About this project
- Date started:
- Number of people involved:
- 6 - 10
- Number of people benefitting:
- 500 - 1000
- Goals or benefits:
- Awareness raising
- Related Transition stage:
To make sure that wealth stays in the community where it will can be used in a more conscientious way with lower carbon impact, lower ecological impact and higher resilience.
A bit more detail...
A local economy is like a leaky bucket - wealth comes in and as soon as it is spent at a shop or business that has more connections outside Totnes than inside Totnes, that money disappears.
Local money doesn’t leak through the holes – it bounces around inside the local economy and maintains wealth.
Local money helps us think about our local economy, enquiring where our money goes once we spend it and finding ways to keep it from leaking out.
If we use our money for production and consumption closer to home, we're going to pay more attention to how those products are made, and the waste streams that result from them. It's similar logic to the premise that the Bhopal disaster in India would not have happened if the battery factory had been in the back garden of the Chief Exec of Union Carbide.
How it works
- You buy Totnes Pounds through one of the 6 Issuing Points in Totnes at £1 = T£1
- You can spend it at any of the 70+ shops or businesses in Totnes that display the “Accepted Here” logo
- You can get: food, taxi rides, clothing, household goods, bike repairs, haberdashery, shoes, artists materials, books
Timeline of the Totnes Pound
- Phase 1
- May 2007
- 300 Totnes Pounds given into circulation at a "Transition and Economics" event in the town
- 18 shops accepted it
- Phase 2
- August 2007
- 6,000 Pounds sold into circulation (T£10 for £9.50)
- 50 shops/businesses accepted it
- Phase 3
- January 2008
- Phase 2 pounds nominally expired (we honoured them for at least 18 months after this)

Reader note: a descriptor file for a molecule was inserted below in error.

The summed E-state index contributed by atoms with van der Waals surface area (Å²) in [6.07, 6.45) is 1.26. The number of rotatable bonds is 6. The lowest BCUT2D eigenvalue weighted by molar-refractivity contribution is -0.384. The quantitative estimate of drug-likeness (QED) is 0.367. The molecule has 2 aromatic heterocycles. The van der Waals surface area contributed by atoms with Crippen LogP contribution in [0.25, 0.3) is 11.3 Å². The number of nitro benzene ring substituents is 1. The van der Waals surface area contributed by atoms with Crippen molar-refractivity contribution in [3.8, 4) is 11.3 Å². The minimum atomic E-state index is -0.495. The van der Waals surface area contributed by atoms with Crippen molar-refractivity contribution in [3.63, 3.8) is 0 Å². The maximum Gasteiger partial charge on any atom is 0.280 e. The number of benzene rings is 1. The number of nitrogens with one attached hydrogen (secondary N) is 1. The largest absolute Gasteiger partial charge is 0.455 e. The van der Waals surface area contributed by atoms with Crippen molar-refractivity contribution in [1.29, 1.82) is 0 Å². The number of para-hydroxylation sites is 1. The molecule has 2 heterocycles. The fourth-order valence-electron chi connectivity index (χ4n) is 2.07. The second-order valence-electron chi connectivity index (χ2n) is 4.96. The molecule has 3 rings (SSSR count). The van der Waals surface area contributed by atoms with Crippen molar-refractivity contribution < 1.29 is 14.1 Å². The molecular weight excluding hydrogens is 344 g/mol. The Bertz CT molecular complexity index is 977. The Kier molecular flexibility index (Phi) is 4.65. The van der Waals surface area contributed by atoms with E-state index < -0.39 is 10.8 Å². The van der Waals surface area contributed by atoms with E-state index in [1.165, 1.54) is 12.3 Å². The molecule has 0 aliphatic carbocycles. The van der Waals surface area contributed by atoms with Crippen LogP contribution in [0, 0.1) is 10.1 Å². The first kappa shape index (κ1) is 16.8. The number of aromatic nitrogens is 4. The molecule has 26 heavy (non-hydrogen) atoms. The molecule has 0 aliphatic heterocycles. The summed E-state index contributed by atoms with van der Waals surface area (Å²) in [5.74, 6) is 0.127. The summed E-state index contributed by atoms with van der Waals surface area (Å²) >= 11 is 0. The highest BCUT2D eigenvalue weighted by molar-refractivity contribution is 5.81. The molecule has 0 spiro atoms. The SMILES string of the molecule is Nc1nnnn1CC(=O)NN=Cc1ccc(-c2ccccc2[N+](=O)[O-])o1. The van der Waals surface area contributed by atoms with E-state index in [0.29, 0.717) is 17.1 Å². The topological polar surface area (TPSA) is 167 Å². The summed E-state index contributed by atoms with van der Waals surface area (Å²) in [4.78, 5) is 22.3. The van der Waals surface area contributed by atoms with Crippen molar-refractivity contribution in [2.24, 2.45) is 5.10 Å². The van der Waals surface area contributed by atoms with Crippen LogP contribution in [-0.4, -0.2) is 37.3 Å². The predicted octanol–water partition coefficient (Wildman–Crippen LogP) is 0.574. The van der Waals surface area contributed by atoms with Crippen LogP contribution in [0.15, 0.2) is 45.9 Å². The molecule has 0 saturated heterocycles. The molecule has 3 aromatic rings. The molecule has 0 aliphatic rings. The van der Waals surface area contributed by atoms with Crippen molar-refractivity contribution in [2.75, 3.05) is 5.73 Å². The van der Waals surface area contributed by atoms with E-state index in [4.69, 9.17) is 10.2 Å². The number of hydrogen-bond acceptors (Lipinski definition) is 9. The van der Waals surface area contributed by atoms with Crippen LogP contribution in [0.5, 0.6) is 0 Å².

- replaced by new design of t£1 note
- 6,500 in circulation (T£10 for £10)
- 75 shops/businesses accept it
Outcomes so far
The Totnes Pound has been a huge awareness raising tool, not just for the initiative but for the ideas of transition generally. It adds to the sense of local distinctiveness and is very timely practice at a small scale of mechanisms that might be needed very badly in the not too distant future.
We're not under any illusions about transforming the local economy. Here's why.
- number of households in Totnes = 3000
- guess at the average household income = £20k
- Totnes economy = £60,000,000
- appx number of Totnes pounds in circulation = 6000
- therefore the proportion of Totnes economy that is represented by Totnes pounds = 0.1%
This is a very small amount, but that's OK. Local currencies come into their own when there's a shortage of the national currency, and what's crucial is that the communities who might experience this shortage have experimented with different models and can switch across to them with minimal disruption.
The Totnes Currency group is not an incorporated body yet. We started along the road of Industrial and Provident Society, and that stalled initially because the Financial Services Authority couldn't quite get their head around the project. It was also expensive.
We're currently trying to figure out the best corporate form, with IPS, CIC and "Not for profit limited company".
That's the most challenging, given the ubiquity of the competing currency and the fact that it could be considered an inconvenience to exchange sterling into Totnes Pounds. That said, there's still a huge affection in the town for the currency. Over the past 4 years, only two traders have said they don't want to take it any longer, while other traders are adding themselves to the list.
Our view is that we need a much more diverse infrastructure of local currency mechanisms - an electronic means of exchange, a timebank, a local credit guarantee agency, a physical currency, a partnership with a local credit union - in order to underpin and catalyse a more robust local economy.